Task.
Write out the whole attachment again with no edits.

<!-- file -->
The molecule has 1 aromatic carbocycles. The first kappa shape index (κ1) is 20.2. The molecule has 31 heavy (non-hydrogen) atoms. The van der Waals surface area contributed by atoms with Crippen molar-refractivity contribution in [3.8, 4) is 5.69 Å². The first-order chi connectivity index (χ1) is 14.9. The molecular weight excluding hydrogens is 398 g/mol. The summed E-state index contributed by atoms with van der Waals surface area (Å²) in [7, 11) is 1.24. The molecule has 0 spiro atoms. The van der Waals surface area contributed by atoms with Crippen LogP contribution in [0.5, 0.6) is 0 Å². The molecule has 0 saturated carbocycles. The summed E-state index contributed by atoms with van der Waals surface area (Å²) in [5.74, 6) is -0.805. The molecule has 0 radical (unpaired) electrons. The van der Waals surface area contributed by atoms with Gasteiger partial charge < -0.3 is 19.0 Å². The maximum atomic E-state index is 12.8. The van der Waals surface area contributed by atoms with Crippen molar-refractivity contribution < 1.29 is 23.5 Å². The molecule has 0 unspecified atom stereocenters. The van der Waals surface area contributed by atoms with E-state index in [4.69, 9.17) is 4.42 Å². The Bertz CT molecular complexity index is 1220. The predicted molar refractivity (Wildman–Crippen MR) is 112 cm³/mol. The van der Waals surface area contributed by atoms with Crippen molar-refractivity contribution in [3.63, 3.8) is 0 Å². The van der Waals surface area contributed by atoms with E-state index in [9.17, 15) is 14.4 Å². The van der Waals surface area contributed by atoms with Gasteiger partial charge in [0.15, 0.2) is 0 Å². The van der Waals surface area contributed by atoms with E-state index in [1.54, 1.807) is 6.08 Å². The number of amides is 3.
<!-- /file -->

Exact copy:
The molecule has 1 aromatic carbocycles. The first kappa shape index (κ1) is 20.2. The molecule has 31 heavy (non-hydrogen) atoms. The van der Waals surface area contributed by atoms with Crippen molar-refractivity contribution in [3.8, 4) is 5.69 Å². The first-order chi connectivity index (χ1) is 14.9. The molecular weight excluding hydrogens is 398 g/mol. The summed E-state index contributed by atoms with van der Waals surface area (Å²) in [7, 11) is 1.24. The molecule has 0 spiro atoms. The van der Waals surface area contributed by atoms with Crippen LogP contribution in [0.5, 0.6) is 0 Å². The molecule has 0 saturated carbocycles. The summed E-state index contributed by atoms with van der Waals surface area (Å²) in [5.74, 6) is -0.805. The molecule has 0 radical (unpaired) electrons. The van der Waals surface area contributed by atoms with Gasteiger partial charge < -0.3 is 19.0 Å². The maximum atomic E-state index is 12.8. The van der Waals surface area contributed by atoms with Crippen molar-refractivity contribution < 1.29 is 23.5 Å². The molecule has 0 unspecified atom stereocenters. The van der Waals surface area contributed by atoms with E-state index in [4.69, 9.17) is 4.42 Å². The Bertz CT molecular complexity index is 1220. The predicted molar refractivity (Wildman–Crippen MR) is 112 cm³/mol. The van der Waals surface area contributed by atoms with Crippen molar-refractivity contribution in [3.63, 3.8) is 0 Å². The van der Waals surface area contributed by atoms with E-state index in [9.17, 15) is 14.4 Å². The van der Waals surface area contributed by atoms with Gasteiger partial charge in [0.15, 0.2) is 0 Å². The van der Waals surface area contributed by atoms with E-state index in [1.54, 1.807) is 6.08 Å². The number of amides is 3.